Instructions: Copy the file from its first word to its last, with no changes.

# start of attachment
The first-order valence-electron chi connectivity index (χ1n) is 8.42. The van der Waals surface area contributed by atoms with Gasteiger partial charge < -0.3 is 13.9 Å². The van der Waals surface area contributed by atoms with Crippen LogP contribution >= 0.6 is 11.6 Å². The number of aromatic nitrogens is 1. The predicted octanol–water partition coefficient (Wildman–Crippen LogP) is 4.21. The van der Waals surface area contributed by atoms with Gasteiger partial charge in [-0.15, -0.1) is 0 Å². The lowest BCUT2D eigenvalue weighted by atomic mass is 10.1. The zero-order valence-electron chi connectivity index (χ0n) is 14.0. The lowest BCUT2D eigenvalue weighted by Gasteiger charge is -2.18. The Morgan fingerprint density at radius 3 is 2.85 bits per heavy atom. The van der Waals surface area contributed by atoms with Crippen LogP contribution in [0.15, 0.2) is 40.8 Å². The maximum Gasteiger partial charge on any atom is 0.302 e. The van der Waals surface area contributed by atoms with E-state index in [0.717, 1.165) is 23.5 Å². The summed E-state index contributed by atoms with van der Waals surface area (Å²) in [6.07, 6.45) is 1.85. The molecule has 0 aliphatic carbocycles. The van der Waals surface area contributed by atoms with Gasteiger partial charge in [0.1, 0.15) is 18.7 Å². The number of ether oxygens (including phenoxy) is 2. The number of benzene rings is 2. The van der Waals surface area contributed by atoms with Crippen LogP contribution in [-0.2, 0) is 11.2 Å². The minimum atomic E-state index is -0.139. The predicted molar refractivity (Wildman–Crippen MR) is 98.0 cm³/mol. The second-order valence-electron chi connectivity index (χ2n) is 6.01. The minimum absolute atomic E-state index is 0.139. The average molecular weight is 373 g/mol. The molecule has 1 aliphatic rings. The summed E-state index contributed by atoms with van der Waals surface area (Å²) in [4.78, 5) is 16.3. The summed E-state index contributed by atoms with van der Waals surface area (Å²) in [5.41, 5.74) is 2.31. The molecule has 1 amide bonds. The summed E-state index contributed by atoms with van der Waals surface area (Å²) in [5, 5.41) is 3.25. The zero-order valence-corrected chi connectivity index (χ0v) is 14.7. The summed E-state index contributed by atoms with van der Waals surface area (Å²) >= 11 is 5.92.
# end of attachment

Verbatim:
The first-order valence-electron chi connectivity index (χ1n) is 8.42. The van der Waals surface area contributed by atoms with Gasteiger partial charge < -0.3 is 13.9 Å². The van der Waals surface area contributed by atoms with Crippen LogP contribution >= 0.6 is 11.6 Å². The number of aromatic nitrogens is 1. The predicted octanol–water partition coefficient (Wildman–Crippen LogP) is 4.21. The van der Waals surface area contributed by atoms with Gasteiger partial charge in [-0.15, -0.1) is 0 Å². The lowest BCUT2D eigenvalue weighted by atomic mass is 10.1. The zero-order valence-electron chi connectivity index (χ0n) is 14.0. The lowest BCUT2D eigenvalue weighted by Gasteiger charge is -2.18. The Morgan fingerprint density at radius 3 is 2.85 bits per heavy atom. The van der Waals surface area contributed by atoms with Crippen LogP contribution in [0.15, 0.2) is 40.8 Å². The maximum Gasteiger partial charge on any atom is 0.302 e. The van der Waals surface area contributed by atoms with E-state index in [0.717, 1.165) is 23.5 Å². The summed E-state index contributed by atoms with van der Waals surface area (Å²) in [6.07, 6.45) is 1.85. The molecule has 0 aliphatic carbocycles. The van der Waals surface area contributed by atoms with Gasteiger partial charge in [0.1, 0.15) is 18.7 Å². The number of ether oxygens (including phenoxy) is 2. The number of benzene rings is 2. The van der Waals surface area contributed by atoms with Crippen LogP contribution in [-0.2, 0) is 11.2 Å². The minimum atomic E-state index is -0.139. The predicted molar refractivity (Wildman–Crippen MR) is 98.0 cm³/mol. The second-order valence-electron chi connectivity index (χ2n) is 6.01. The minimum absolute atomic E-state index is 0.139. The average molecular weight is 373 g/mol. The molecule has 1 aliphatic rings. The summed E-state index contributed by atoms with van der Waals surface area (Å²) in [4.78, 5) is 16.3. The summed E-state index contributed by atoms with van der Waals surface area (Å²) in [5.41, 5.74) is 2.31. The molecule has 1 amide bonds. The summed E-state index contributed by atoms with van der Waals surface area (Å²) in [5, 5.41) is 3.25. The zero-order valence-corrected chi connectivity index (χ0v) is 14.7. The summed E-state index contributed by atoms with van der Waals surface area (Å²) >= 11 is 5.92.